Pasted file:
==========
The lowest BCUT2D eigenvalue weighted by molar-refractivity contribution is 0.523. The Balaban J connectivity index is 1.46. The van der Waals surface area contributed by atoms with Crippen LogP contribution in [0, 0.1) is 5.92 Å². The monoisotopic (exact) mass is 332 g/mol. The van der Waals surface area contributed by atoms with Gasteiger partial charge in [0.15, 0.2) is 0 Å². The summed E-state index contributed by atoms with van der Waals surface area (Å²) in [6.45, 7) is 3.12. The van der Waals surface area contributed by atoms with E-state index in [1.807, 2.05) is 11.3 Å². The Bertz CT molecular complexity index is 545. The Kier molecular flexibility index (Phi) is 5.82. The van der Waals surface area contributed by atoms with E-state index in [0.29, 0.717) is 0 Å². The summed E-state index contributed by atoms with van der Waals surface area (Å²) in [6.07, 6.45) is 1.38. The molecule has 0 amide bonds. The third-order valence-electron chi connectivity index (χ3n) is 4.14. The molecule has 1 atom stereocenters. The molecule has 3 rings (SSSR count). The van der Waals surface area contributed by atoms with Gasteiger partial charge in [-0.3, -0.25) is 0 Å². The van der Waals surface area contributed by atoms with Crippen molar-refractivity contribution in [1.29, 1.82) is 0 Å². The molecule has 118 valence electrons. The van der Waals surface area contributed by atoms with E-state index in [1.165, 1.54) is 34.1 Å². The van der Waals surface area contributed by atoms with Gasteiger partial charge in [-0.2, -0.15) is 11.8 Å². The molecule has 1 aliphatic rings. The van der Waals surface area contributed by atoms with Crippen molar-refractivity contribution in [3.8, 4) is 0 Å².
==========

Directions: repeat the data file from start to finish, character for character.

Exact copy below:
The lowest BCUT2D eigenvalue weighted by molar-refractivity contribution is 0.523. The Balaban J connectivity index is 1.46. The van der Waals surface area contributed by atoms with Crippen LogP contribution in [0, 0.1) is 5.92 Å². The monoisotopic (exact) mass is 332 g/mol. The van der Waals surface area contributed by atoms with Gasteiger partial charge in [0.15, 0.2) is 0 Å². The summed E-state index contributed by atoms with van der Waals surface area (Å²) in [6.45, 7) is 3.12. The van der Waals surface area contributed by atoms with E-state index in [1.807, 2.05) is 11.3 Å². The Bertz CT molecular complexity index is 545. The Kier molecular flexibility index (Phi) is 5.82. The van der Waals surface area contributed by atoms with E-state index in [0.29, 0.717) is 0 Å². The summed E-state index contributed by atoms with van der Waals surface area (Å²) in [6.07, 6.45) is 1.38. The molecule has 0 amide bonds. The third-order valence-electron chi connectivity index (χ3n) is 4.14. The molecule has 1 atom stereocenters. The molecule has 3 rings (SSSR count). The van der Waals surface area contributed by atoms with Gasteiger partial charge in [-0.3, -0.25) is 0 Å². The van der Waals surface area contributed by atoms with Crippen molar-refractivity contribution in [1.29, 1.82) is 0 Å². The molecule has 118 valence electrons. The van der Waals surface area contributed by atoms with E-state index in [1.165, 1.54) is 34.1 Å². The van der Waals surface area contributed by atoms with Gasteiger partial charge in [-0.2, -0.15) is 11.8 Å². The molecule has 1 aliphatic rings. The van der Waals surface area contributed by atoms with Crippen molar-refractivity contribution in [3.8, 4) is 0 Å².